Mentions: Although typically treated in a single-band picture, the electronic wave function for each branch of a Rashba-split state can be more generally written as , where, following the notation in (18), i is the atomic index, τ ∈ {px, py, pz} and σ are the orbital and spin indices, respectively, ψi,τ are atomic wave functions, and are complex coefficients. Neglecting spin-orbit coupling, our calculations predict a conduction band in BiTeI predominantly derived from Bi pz orbitals (see fig. S2). Including such effects, however, not only permits it to become strongly spin-split via Rashba-like interactions but also promotes significant orbital mixing. In general, therefore, multiple can be expected to become nonnegligible. For a complete description of the Rashba-split states, it is therefore essential to consider the interplay of the underlying atomic, orbital, and spin components. To disentangle these contributions, we combine two powerful features of ARPES: characteristic selection rules for photoemission using linearly polarized light, allowing us to directly probe the orbital wave function (19, 20), and resonant photoemission to provide elemental sensitivity (21). Such resonant enhancements are evident in Fig. 2 (A and B). They cause the spectral weight of the conduction band states to strongly peak at photon energies around 26 and 28 eV, close in energy to the binding energy of the Bi 5d5/2,3/2 core levels, with functional forms that are well described by Fano line shapes. This points to a significant Bi-derived atomic character of the lowest conduction band states, consistent with theoretical calculations (22). We exploit this, selectively probing “on-resonance” to unveil the Bi-projected spectral function.

Bottom Line: The Rashba effect is one of the most striking manifestations of spin-orbit coupling in solids and provides a cornerstone for the burgeoning field of semiconductor spintronics.Combining polarization-dependent and resonant angle-resolved photoemission measurements with density functional theory calculations, we show that the two "spin-split" branches of the model giant Rashba system BiTeI additionally develop disparate orbital textures, each of which is coupled to a distinct spin configuration.This necessitates a reinterpretation of spin splitting in Rashba-like systems and opens new possibilities for controlling spin polarization through the orbital sector.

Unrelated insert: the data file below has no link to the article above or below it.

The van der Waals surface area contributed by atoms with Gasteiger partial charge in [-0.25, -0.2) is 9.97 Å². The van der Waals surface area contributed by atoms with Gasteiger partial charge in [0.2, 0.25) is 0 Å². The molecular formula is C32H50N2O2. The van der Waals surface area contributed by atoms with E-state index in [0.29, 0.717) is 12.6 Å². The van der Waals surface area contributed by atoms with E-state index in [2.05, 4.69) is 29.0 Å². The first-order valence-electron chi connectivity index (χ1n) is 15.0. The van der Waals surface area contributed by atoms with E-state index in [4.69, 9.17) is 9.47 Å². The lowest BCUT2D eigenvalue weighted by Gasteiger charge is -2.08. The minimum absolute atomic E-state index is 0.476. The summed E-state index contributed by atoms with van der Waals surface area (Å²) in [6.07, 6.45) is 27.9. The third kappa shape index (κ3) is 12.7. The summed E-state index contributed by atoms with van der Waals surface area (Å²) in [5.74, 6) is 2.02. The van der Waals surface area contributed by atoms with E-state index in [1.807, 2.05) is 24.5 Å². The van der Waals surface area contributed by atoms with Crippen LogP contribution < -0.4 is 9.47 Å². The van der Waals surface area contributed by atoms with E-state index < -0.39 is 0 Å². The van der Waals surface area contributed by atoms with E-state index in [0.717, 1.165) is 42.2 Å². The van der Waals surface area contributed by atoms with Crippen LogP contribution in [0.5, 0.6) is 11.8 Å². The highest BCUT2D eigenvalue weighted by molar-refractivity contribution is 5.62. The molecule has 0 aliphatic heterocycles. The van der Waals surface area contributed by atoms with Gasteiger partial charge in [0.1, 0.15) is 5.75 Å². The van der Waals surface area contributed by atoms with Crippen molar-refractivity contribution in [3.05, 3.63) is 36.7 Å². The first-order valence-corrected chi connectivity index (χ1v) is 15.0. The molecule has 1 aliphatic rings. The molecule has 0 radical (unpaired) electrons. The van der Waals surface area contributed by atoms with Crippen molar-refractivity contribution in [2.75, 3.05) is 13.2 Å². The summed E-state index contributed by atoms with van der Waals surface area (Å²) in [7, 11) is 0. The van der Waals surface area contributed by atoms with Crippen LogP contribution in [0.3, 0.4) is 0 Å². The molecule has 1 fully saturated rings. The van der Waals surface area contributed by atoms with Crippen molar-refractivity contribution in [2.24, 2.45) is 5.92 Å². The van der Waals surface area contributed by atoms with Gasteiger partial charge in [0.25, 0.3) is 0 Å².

View Article: PubMed Central - PubMed

Affiliation: SUPA, School of Physics and Astronomy, University of St. Andrews, St. Andrews, Fife KY16 9SS, UK.

ABSTRACT
The Rashba effect is one of the most striking manifestations of spin-orbit coupling in solids and provides a cornerstone for the burgeoning field of semiconductor spintronics. It is typically assumed to manifest as a momentum-dependent splitting of a single initially spin-degenerate band into two branches with opposite spin polarization. Combining polarization-dependent and resonant angle-resolved photoemission measurements with density functional theory calculations, we show that the two "spin-split" branches of the model giant Rashba system BiTeI additionally develop disparate orbital textures, each of which is coupled to a distinct spin configuration. This necessitates a reinterpretation of spin splitting in Rashba-like systems and opens new possibilities for controlling spin polarization through the orbital sector.

No MeSH data available.